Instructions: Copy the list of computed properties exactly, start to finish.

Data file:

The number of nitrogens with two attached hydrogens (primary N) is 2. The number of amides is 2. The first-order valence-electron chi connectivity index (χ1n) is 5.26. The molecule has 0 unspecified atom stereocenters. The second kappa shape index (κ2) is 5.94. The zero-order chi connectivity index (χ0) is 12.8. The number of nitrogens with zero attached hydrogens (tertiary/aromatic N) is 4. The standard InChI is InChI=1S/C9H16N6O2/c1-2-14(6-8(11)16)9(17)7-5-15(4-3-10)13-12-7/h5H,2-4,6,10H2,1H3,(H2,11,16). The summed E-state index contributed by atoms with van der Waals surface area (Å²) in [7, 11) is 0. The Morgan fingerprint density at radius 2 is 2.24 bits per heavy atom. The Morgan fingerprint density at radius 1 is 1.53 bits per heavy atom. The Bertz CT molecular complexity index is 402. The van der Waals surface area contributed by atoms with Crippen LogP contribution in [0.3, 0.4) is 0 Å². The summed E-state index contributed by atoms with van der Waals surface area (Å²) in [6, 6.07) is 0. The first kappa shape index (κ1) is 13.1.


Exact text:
The number of nitrogens with two attached hydrogens (primary N) is 2. The number of amides is 2. The first-order valence-electron chi connectivity index (χ1n) is 5.26. The molecule has 0 unspecified atom stereocenters. The second kappa shape index (κ2) is 5.94. The zero-order chi connectivity index (χ0) is 12.8. The number of nitrogens with zero attached hydrogens (tertiary/aromatic N) is 4. The standard InChI is InChI=1S/C9H16N6O2/c1-2-14(6-8(11)16)9(17)7-5-15(4-3-10)13-12-7/h5H,2-4,6,10H2,1H3,(H2,11,16). The summed E-state index contributed by atoms with van der Waals surface area (Å²) in [7, 11) is 0. The Morgan fingerprint density at radius 2 is 2.24 bits per heavy atom. The Morgan fingerprint density at radius 1 is 1.53 bits per heavy atom. The Bertz CT molecular complexity index is 402. The van der Waals surface area contributed by atoms with Crippen LogP contribution in [0.3, 0.4) is 0 Å². The summed E-state index contributed by atoms with van der Waals surface area (Å²) in [6, 6.07) is 0. The first kappa shape index (κ1) is 13.1.